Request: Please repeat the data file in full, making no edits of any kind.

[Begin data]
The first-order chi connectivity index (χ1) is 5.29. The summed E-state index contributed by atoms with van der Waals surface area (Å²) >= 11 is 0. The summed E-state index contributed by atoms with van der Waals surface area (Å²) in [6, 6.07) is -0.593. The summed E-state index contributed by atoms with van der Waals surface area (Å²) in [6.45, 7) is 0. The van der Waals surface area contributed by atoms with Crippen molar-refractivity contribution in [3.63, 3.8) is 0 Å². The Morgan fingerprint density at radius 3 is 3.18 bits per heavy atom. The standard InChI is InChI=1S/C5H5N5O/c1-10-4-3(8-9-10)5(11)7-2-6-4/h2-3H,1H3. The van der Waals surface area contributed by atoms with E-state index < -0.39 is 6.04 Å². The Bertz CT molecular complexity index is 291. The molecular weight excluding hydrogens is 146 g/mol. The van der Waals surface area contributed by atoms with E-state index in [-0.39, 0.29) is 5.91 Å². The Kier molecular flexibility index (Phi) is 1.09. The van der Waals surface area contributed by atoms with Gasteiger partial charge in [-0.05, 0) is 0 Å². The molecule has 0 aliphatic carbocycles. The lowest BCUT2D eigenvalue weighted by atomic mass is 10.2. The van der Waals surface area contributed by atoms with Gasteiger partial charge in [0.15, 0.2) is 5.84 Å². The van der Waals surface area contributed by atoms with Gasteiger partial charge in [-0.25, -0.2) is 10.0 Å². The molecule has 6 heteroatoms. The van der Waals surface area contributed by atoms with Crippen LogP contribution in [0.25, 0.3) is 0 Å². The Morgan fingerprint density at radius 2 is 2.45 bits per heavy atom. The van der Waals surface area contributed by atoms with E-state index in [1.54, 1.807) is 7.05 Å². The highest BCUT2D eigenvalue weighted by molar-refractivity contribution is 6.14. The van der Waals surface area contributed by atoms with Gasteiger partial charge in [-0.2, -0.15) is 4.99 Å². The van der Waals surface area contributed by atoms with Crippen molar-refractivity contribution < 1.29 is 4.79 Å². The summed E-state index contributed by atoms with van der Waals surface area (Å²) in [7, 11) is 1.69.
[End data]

The first-order chi connectivity index (χ1) is 5.29. The summed E-state index contributed by atoms with van der Waals surface area (Å²) >= 11 is 0. The summed E-state index contributed by atoms with van der Waals surface area (Å²) in [6, 6.07) is -0.593. The summed E-state index contributed by atoms with van der Waals surface area (Å²) in [6.45, 7) is 0. The van der Waals surface area contributed by atoms with Crippen molar-refractivity contribution in [3.63, 3.8) is 0 Å². The Morgan fingerprint density at radius 3 is 3.18 bits per heavy atom. The standard InChI is InChI=1S/C5H5N5O/c1-10-4-3(8-9-10)5(11)7-2-6-4/h2-3H,1H3. The van der Waals surface area contributed by atoms with E-state index < -0.39 is 6.04 Å². The Bertz CT molecular complexity index is 291. The molecular weight excluding hydrogens is 146 g/mol. The van der Waals surface area contributed by atoms with E-state index in [-0.39, 0.29) is 5.91 Å². The Kier molecular flexibility index (Phi) is 1.09. The van der Waals surface area contributed by atoms with Gasteiger partial charge in [-0.05, 0) is 0 Å². The molecule has 0 aliphatic carbocycles. The lowest BCUT2D eigenvalue weighted by atomic mass is 10.2. The van der Waals surface area contributed by atoms with Gasteiger partial charge in [0.15, 0.2) is 5.84 Å². The van der Waals surface area contributed by atoms with Gasteiger partial charge in [-0.25, -0.2) is 10.0 Å². The molecule has 6 heteroatoms. The van der Waals surface area contributed by atoms with Crippen LogP contribution in [0.25, 0.3) is 0 Å². The Morgan fingerprint density at radius 2 is 2.45 bits per heavy atom. The van der Waals surface area contributed by atoms with E-state index in [1.54, 1.807) is 7.05 Å². The highest BCUT2D eigenvalue weighted by molar-refractivity contribution is 6.14. The van der Waals surface area contributed by atoms with Gasteiger partial charge in [-0.2, -0.15) is 4.99 Å². The van der Waals surface area contributed by atoms with Crippen molar-refractivity contribution < 1.29 is 4.79 Å². The summed E-state index contributed by atoms with van der Waals surface area (Å²) in [7, 11) is 1.69.